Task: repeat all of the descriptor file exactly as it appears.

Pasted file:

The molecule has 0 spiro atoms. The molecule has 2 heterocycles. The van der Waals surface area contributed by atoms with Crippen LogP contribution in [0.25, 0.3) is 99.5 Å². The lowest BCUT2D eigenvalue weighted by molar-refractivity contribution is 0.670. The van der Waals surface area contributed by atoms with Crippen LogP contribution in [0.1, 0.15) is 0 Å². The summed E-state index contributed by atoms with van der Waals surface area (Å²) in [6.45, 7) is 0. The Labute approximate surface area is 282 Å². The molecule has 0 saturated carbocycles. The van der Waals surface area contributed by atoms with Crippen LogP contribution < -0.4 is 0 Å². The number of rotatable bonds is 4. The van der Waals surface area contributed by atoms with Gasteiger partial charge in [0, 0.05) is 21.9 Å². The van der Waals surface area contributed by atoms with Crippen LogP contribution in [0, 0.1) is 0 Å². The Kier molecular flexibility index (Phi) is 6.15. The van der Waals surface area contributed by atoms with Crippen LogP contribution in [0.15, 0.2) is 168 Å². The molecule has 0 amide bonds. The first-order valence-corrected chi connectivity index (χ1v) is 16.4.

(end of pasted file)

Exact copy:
The molecule has 0 spiro atoms. The molecule has 2 heterocycles. The van der Waals surface area contributed by atoms with Crippen LogP contribution in [0.25, 0.3) is 99.5 Å². The lowest BCUT2D eigenvalue weighted by molar-refractivity contribution is 0.670. The van der Waals surface area contributed by atoms with Crippen LogP contribution in [0.1, 0.15) is 0 Å². The summed E-state index contributed by atoms with van der Waals surface area (Å²) in [6.45, 7) is 0. The Labute approximate surface area is 282 Å². The molecule has 0 saturated carbocycles. The van der Waals surface area contributed by atoms with Crippen LogP contribution < -0.4 is 0 Å². The number of rotatable bonds is 4. The van der Waals surface area contributed by atoms with Gasteiger partial charge in [0, 0.05) is 21.9 Å². The van der Waals surface area contributed by atoms with Crippen LogP contribution in [0, 0.1) is 0 Å². The Kier molecular flexibility index (Phi) is 6.15. The van der Waals surface area contributed by atoms with Crippen LogP contribution in [0.15, 0.2) is 168 Å². The molecule has 0 amide bonds. The first-order valence-corrected chi connectivity index (χ1v) is 16.4.